Those who rely on reading glasses may soon be able to swap them for daily eye drops said to restore perfect vision for up to 12 hours.
They could help an estimated 10million in the country who struggle to read menus, use smartphones or do crosswords because they have difficulty focusing on nearby objects.
This is the result of presbyopia, a natural part of the ageing process that affects more than 40 per cent of those over 50.
Clinical trials are under way in the US on several eyedrop products and, if successful, they could be available in the UK in the next two to three years.
As we get older, the lens at the front of the eye becomes stiff. This reduces its ability to properly focus nearby images on to the retina at the back of the eye.
Reading glasses work by helping light enter the eye at the correct angle so objects look clearer.
Some resort to private surgery for presbyopia, which can cost around £2,500 per eye. But the experimental drops could be a more convenient solution for many.
They contain two drugs – carbachol and brimonidine tartrate – that are widely used to treat vision-robbing conditions such as glaucoma.
They work by making the pupil smaller, creating a ‘pinhole’ effect where light entering the eye passes through a much smaller gap, keeping images in focus.
In a recent study involving 57 patients with presbyopia, most reported a significant improvement in vision within minutes that lasted at least 12 hours. After that, the pupils dilated and words and images became blurred again.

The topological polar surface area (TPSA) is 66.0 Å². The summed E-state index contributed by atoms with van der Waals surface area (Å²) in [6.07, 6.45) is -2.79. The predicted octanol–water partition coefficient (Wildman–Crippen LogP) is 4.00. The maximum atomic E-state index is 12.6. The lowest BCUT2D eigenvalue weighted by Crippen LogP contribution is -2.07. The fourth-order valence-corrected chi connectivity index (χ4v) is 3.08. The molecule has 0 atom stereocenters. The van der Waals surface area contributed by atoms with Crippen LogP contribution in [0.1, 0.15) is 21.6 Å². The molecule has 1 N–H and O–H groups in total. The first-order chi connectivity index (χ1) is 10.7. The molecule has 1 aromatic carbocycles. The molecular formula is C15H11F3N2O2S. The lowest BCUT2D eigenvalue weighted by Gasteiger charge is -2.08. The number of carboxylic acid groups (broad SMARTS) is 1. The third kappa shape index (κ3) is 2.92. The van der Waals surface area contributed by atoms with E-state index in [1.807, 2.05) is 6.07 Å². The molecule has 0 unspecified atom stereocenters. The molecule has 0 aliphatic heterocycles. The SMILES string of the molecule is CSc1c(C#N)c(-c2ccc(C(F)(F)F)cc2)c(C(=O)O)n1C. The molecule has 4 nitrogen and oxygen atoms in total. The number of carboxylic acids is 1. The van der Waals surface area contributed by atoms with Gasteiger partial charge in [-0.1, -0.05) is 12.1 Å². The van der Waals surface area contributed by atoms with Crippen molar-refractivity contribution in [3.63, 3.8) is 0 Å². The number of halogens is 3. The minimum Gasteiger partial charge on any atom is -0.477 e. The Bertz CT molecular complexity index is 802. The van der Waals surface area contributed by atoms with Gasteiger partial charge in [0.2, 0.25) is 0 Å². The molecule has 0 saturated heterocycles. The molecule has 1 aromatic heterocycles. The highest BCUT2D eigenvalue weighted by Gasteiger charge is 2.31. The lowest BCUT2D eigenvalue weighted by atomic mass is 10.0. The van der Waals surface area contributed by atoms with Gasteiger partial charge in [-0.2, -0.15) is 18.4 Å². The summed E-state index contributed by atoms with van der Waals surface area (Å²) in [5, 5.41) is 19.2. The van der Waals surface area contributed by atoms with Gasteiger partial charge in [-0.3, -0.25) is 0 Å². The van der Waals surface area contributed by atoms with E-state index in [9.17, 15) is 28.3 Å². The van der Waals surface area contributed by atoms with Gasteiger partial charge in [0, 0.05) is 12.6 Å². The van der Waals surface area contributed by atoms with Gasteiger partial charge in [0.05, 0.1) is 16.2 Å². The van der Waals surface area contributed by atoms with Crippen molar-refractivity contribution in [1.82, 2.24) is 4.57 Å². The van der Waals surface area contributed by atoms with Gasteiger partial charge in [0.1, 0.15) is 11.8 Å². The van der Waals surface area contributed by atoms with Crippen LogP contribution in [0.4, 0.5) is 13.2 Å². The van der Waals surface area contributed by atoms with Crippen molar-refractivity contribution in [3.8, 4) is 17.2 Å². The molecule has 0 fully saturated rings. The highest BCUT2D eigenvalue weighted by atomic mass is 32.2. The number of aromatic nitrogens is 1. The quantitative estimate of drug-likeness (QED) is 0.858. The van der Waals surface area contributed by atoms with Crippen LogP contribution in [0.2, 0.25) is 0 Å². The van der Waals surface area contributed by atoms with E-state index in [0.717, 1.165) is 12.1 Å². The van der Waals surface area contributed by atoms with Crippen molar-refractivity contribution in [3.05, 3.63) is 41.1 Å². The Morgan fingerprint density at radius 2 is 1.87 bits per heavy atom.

Scientists say most should be able to use the drops in the morning to keep their eyesight working properly throughout the day.
The study was carried out at Al-Azhar University in Egypt, and published in the International Journal of Ophthalmic Research.
British experts last night welcomed the breakthrough but warned the drops may have side-effects.
‘Many people would love a fix for their near vision problems as they get older,’ said Melanie Hingorani, consultant ophthalmologist at Moorfields Eye Hospital in London. ‘Surgery is high risk and the results are not always reliable so it would be nice to have an alternative.
‘But these drops can cause headaches and eye ache. And as the pupils are small, they cannot get bigger in dim light, which might restrict night-time vision.’
Miss Hingorani said larger studies are needed to ensure that the drops do not cause long-term damage to the eyes.
She added: ‘You could just stick with glasses, which are highly effective and very safe.’